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Choline intake and risk of lethal prostate cancer: incidence and survival.
Am J Clin Nutr 2012; 96(4):855-63AJ

Abstract

BACKGROUND

Meat, milk, and eggs have been inconsistently associated with the risk of advanced prostate cancer. These foods are sources of choline-a nutrient that may affect prostate cancer progression through cell membrane function and one-carbon metabolism. No study has examined dietary choline and the risk of lethal prostate cancer.

OBJECTIVE

Our objective was to examine whether dietary choline, choline-containing compounds, and betaine (a choline metabolite) increase the risk of lethal prostate cancer.

DESIGN

We prospectively examined the intake of these nutrients and the risk of lethal prostate cancer among 47,896 men in the Health Professionals Follow-Up Study. In a case-only survival analysis, we examined the postdiagnostic intake of these nutrients and the risk of lethal prostate cancer among 4282 men with an initial diagnosis of nonmetastatic disease during follow-up. Diet was assessed with a validated questionnaire 6 times during 22 y of follow-up.

RESULTS

In the incidence analysis, we observed 695 lethal prostate cancers during 879,627 person-years. Men in the highest quintile of choline intake had a 70% increased risk of lethal prostate cancer (HR: 1.70; 95% CI: 1.18, 2.45; P-trend = 0.005). In the case-only survival analysis, we observed 271 lethal cases during 33,679 person-years. Postdiagnostic choline intake was not statistically significantly associated with the risk of lethal prostate cancer (HR for quintile 5 compared with quintile 1: 1.69; 95% CI: 0.93, 3.09; P-trend = 0.20).

CONCLUSION

Of the 47,896 men in our study population, choline intake was associated with an increased risk of lethal prostate cancer.

Authors+Show Affiliations

Departments of Epidemiology and Nutrition, Harvard School of Public Health, Boston, MA, USA. richmane@urology.ucsf.eduNo affiliation info availableNo affiliation info availableNo affiliation info availableNo affiliation info availableNo affiliation info availableNo affiliation info available

Pub Type(s)

Journal Article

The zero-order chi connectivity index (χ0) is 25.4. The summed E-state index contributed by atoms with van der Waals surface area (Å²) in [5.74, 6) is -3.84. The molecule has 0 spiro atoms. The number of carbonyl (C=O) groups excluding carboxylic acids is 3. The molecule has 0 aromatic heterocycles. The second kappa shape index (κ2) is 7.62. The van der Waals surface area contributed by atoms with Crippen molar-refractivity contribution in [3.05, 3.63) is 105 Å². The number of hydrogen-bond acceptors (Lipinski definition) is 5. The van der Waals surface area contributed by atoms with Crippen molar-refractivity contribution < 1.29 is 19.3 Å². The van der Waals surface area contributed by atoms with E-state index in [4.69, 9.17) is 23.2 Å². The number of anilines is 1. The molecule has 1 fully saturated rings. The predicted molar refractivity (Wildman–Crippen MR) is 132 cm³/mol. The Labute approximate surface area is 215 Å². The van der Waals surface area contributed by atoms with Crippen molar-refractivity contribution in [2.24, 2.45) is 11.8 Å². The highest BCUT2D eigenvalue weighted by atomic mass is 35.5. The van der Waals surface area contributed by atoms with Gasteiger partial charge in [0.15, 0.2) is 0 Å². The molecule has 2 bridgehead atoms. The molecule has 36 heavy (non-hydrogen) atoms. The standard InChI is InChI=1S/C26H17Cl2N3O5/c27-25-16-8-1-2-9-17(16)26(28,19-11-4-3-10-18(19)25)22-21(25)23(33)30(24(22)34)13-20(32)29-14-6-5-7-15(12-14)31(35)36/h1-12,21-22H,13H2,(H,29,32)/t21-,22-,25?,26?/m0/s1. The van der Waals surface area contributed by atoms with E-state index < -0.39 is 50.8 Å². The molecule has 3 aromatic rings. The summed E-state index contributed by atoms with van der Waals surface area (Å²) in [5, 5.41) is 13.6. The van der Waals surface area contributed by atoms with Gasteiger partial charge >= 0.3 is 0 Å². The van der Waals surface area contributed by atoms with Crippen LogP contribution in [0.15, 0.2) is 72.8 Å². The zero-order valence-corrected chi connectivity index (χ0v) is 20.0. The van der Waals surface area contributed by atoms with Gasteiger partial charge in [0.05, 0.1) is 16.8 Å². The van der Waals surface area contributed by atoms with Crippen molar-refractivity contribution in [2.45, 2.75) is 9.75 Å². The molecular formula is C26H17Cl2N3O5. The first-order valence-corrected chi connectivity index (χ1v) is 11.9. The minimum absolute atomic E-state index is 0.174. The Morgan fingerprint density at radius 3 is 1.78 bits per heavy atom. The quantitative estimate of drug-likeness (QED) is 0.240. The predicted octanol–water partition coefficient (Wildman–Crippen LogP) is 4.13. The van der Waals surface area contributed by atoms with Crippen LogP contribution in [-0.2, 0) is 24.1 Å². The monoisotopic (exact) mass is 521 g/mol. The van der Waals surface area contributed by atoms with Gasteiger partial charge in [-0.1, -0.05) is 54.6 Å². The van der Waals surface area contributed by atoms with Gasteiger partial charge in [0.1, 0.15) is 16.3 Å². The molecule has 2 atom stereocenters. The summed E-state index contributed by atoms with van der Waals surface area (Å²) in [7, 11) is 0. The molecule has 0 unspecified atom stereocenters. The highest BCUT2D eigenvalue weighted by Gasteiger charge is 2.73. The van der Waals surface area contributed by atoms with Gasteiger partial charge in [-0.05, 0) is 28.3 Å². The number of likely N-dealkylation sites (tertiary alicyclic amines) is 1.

Research Support, N.I.H., Extramural

Language

eng

PubMed ID

22952174

Citation

Richman, Erin L., et al. "Choline Intake and Risk of Lethal Prostate Cancer: Incidence and Survival." The American Journal of Clinical Nutrition, vol. 96, no. 4, 2012, pp. 855-63.
Richman EL, Kenfield SA, Stampfer MJ, et al. Choline intake and risk of lethal prostate cancer: incidence and survival. Am J Clin Nutr. 2012;96(4):855-63.
Richman, E. L., Kenfield, S. A., Stampfer, M. J., Giovannucci, E. L., Zeisel, S. H., Willett, W. C., & Chan, J. M. (2012). Choline intake and risk of lethal prostate cancer: incidence and survival. The American Journal of Clinical Nutrition, 96(4), pp. 855-63.
Richman EL, et al. Choline Intake and Risk of Lethal Prostate Cancer: Incidence and Survival. Am J Clin Nutr. 2012;96(4):855-63. PubMed PMID: 22952174.
* Article titles in AMA citation format should be in sentence-case
TY - JOUR T1 - Choline intake and risk of lethal prostate cancer: incidence and survival. AU - Richman,Erin L, AU - Kenfield,Stacey A, AU - Stampfer,Meir J, AU - Giovannucci,Edward L, AU - Zeisel,Steven H, AU - Willett,Walter C, AU - Chan,June M, Y1 - 2012/09/05/ PY - 2012/9/7/entrez PY - 2012/9/7/pubmed PY - 2012/12/12/medline SP - 855 EP - 63 JF - The American journal of clinical nutrition JO - Am. J. Clin. Nutr. VL - 96 IS - 4 N2 - BACKGROUND: Meat, milk, and eggs have been inconsistently associated with the risk of advanced prostate cancer. These foods are sources of choline-a nutrient that may affect prostate cancer progression through cell membrane function and one-carbon metabolism. No study has examined dietary choline and the risk of lethal prostate cancer. OBJECTIVE: Our objective was to examine whether dietary choline, choline-containing compounds, and betaine (a choline metabolite) increase the risk of lethal prostate cancer. DESIGN: We prospectively examined the intake of these nutrients and the risk of lethal prostate cancer among 47,896 men in the Health Professionals Follow-Up Study. In a case-only survival analysis, we examined the postdiagnostic intake of these nutrients and the risk of lethal prostate cancer among 4282 men with an initial diagnosis of nonmetastatic disease during follow-up. Diet was assessed with a validated questionnaire 6 times during 22 y of follow-up. RESULTS: In the incidence analysis, we observed 695 lethal prostate cancers during 879,627 person-years. Men in the highest quintile of choline intake had a 70% increased risk of lethal prostate cancer (HR: 1.70; 95% CI: 1.18, 2.45; P-trend = 0.005). In the case-only survival analysis, we observed 271 lethal cases during 33,679 person-years. Postdiagnostic choline intake was not statistically significantly associated with the risk of lethal prostate cancer (HR for quintile 5 compared with quintile 1: 1.69; 95% CI: 0.93, 3.09; P-trend = 0.20). CONCLUSION: Of the 47,896 men in our study population, choline intake was associated with an increased risk of lethal prostate cancer. SN - 1938-3207 UR - https://www.unboundmedicine.com/medline/citation/22952174/full_citation L2 - https://academic.oup.com/ajcn/article-lookup/doi/10.3945/ajcn.112.039784 DB - PRIME DP - Unbound Medicine ER -